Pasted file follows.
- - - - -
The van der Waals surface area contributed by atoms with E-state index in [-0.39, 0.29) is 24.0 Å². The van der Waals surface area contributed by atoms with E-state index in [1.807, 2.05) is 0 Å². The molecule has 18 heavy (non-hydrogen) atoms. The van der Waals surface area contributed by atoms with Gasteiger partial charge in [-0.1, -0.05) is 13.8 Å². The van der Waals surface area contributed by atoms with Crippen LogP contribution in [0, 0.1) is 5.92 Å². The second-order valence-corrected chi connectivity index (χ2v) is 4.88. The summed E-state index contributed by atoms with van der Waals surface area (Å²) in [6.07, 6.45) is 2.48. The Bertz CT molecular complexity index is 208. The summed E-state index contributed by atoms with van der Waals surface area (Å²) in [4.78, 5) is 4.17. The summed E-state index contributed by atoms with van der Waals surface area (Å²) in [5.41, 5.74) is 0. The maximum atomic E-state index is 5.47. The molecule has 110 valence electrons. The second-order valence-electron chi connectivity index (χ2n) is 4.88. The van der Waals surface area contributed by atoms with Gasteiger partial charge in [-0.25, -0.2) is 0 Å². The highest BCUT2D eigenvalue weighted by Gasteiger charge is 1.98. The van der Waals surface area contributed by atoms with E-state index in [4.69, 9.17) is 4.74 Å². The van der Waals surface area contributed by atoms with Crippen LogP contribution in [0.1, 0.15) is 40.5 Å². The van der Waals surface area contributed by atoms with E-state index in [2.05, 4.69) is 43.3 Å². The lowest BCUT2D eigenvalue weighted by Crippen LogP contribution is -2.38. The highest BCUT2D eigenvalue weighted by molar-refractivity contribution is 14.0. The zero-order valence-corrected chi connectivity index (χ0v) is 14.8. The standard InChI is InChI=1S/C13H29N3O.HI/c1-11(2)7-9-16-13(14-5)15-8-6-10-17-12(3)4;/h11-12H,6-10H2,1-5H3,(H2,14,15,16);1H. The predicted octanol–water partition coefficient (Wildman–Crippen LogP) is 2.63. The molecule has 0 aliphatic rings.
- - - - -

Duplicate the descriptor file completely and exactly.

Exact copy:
The van der Waals surface area contributed by atoms with E-state index in [-0.39, 0.29) is 24.0 Å². The van der Waals surface area contributed by atoms with E-state index in [1.807, 2.05) is 0 Å². The molecule has 18 heavy (non-hydrogen) atoms. The van der Waals surface area contributed by atoms with Gasteiger partial charge in [-0.1, -0.05) is 13.8 Å². The van der Waals surface area contributed by atoms with Crippen LogP contribution in [0, 0.1) is 5.92 Å². The second-order valence-corrected chi connectivity index (χ2v) is 4.88. The summed E-state index contributed by atoms with van der Waals surface area (Å²) in [6.07, 6.45) is 2.48. The Bertz CT molecular complexity index is 208. The summed E-state index contributed by atoms with van der Waals surface area (Å²) in [4.78, 5) is 4.17. The summed E-state index contributed by atoms with van der Waals surface area (Å²) in [5.41, 5.74) is 0. The maximum atomic E-state index is 5.47. The molecule has 110 valence electrons. The second-order valence-electron chi connectivity index (χ2n) is 4.88. The van der Waals surface area contributed by atoms with Gasteiger partial charge in [-0.25, -0.2) is 0 Å². The highest BCUT2D eigenvalue weighted by Gasteiger charge is 1.98. The van der Waals surface area contributed by atoms with E-state index in [4.69, 9.17) is 4.74 Å². The van der Waals surface area contributed by atoms with Crippen LogP contribution in [0.1, 0.15) is 40.5 Å². The van der Waals surface area contributed by atoms with E-state index in [2.05, 4.69) is 43.3 Å². The lowest BCUT2D eigenvalue weighted by Crippen LogP contribution is -2.38. The highest BCUT2D eigenvalue weighted by molar-refractivity contribution is 14.0. The zero-order valence-corrected chi connectivity index (χ0v) is 14.8. The standard InChI is InChI=1S/C13H29N3O.HI/c1-11(2)7-9-16-13(14-5)15-8-6-10-17-12(3)4;/h11-12H,6-10H2,1-5H3,(H2,14,15,16);1H. The predicted octanol–water partition coefficient (Wildman–Crippen LogP) is 2.63. The molecule has 0 aliphatic rings.